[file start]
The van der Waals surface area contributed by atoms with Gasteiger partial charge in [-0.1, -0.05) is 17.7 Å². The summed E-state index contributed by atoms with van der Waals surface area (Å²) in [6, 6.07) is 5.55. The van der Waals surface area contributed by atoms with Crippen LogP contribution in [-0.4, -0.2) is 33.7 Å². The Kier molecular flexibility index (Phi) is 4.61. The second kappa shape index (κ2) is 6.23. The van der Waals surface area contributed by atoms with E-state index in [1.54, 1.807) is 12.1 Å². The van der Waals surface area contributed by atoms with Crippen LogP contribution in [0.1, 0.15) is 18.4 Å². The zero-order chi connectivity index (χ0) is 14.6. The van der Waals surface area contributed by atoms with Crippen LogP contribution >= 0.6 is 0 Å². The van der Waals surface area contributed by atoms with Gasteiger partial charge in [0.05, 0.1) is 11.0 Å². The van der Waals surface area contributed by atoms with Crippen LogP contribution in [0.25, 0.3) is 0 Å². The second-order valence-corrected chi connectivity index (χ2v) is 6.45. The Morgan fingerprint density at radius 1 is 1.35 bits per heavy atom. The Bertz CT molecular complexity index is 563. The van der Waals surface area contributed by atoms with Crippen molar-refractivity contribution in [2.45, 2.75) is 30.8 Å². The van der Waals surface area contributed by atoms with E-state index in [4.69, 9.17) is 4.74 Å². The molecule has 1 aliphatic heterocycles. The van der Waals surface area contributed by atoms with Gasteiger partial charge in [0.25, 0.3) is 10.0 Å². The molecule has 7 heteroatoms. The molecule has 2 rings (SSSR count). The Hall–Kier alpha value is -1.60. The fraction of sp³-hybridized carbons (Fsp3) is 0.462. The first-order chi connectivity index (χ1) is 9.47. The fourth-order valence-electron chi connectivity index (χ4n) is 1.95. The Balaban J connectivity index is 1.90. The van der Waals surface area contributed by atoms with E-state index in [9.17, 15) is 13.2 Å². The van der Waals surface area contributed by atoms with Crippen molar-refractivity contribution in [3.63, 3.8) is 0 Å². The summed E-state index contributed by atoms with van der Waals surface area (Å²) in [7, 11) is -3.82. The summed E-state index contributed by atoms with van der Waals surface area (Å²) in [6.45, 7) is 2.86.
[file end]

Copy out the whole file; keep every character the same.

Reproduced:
The van der Waals surface area contributed by atoms with Gasteiger partial charge in [-0.1, -0.05) is 17.7 Å². The summed E-state index contributed by atoms with van der Waals surface area (Å²) in [6, 6.07) is 5.55. The van der Waals surface area contributed by atoms with Crippen LogP contribution in [-0.4, -0.2) is 33.7 Å². The Kier molecular flexibility index (Phi) is 4.61. The second kappa shape index (κ2) is 6.23. The van der Waals surface area contributed by atoms with E-state index in [1.54, 1.807) is 12.1 Å². The van der Waals surface area contributed by atoms with Crippen LogP contribution in [0.1, 0.15) is 18.4 Å². The zero-order chi connectivity index (χ0) is 14.6. The van der Waals surface area contributed by atoms with Crippen LogP contribution >= 0.6 is 0 Å². The van der Waals surface area contributed by atoms with Gasteiger partial charge in [0.05, 0.1) is 11.0 Å². The van der Waals surface area contributed by atoms with Crippen LogP contribution in [0.25, 0.3) is 0 Å². The second-order valence-corrected chi connectivity index (χ2v) is 6.45. The Morgan fingerprint density at radius 1 is 1.35 bits per heavy atom. The Bertz CT molecular complexity index is 563. The van der Waals surface area contributed by atoms with Crippen molar-refractivity contribution in [2.45, 2.75) is 30.8 Å². The van der Waals surface area contributed by atoms with E-state index in [4.69, 9.17) is 4.74 Å². The molecule has 1 aliphatic heterocycles. The van der Waals surface area contributed by atoms with Gasteiger partial charge in [0.25, 0.3) is 10.0 Å². The molecule has 7 heteroatoms. The molecule has 2 rings (SSSR count). The Hall–Kier alpha value is -1.60. The fraction of sp³-hybridized carbons (Fsp3) is 0.462. The first-order chi connectivity index (χ1) is 9.47. The fourth-order valence-electron chi connectivity index (χ4n) is 1.95. The Balaban J connectivity index is 1.90. The van der Waals surface area contributed by atoms with E-state index in [9.17, 15) is 13.2 Å². The van der Waals surface area contributed by atoms with Crippen molar-refractivity contribution in [3.63, 3.8) is 0 Å². The summed E-state index contributed by atoms with van der Waals surface area (Å²) in [7, 11) is -3.82. The summed E-state index contributed by atoms with van der Waals surface area (Å²) in [6.45, 7) is 2.86.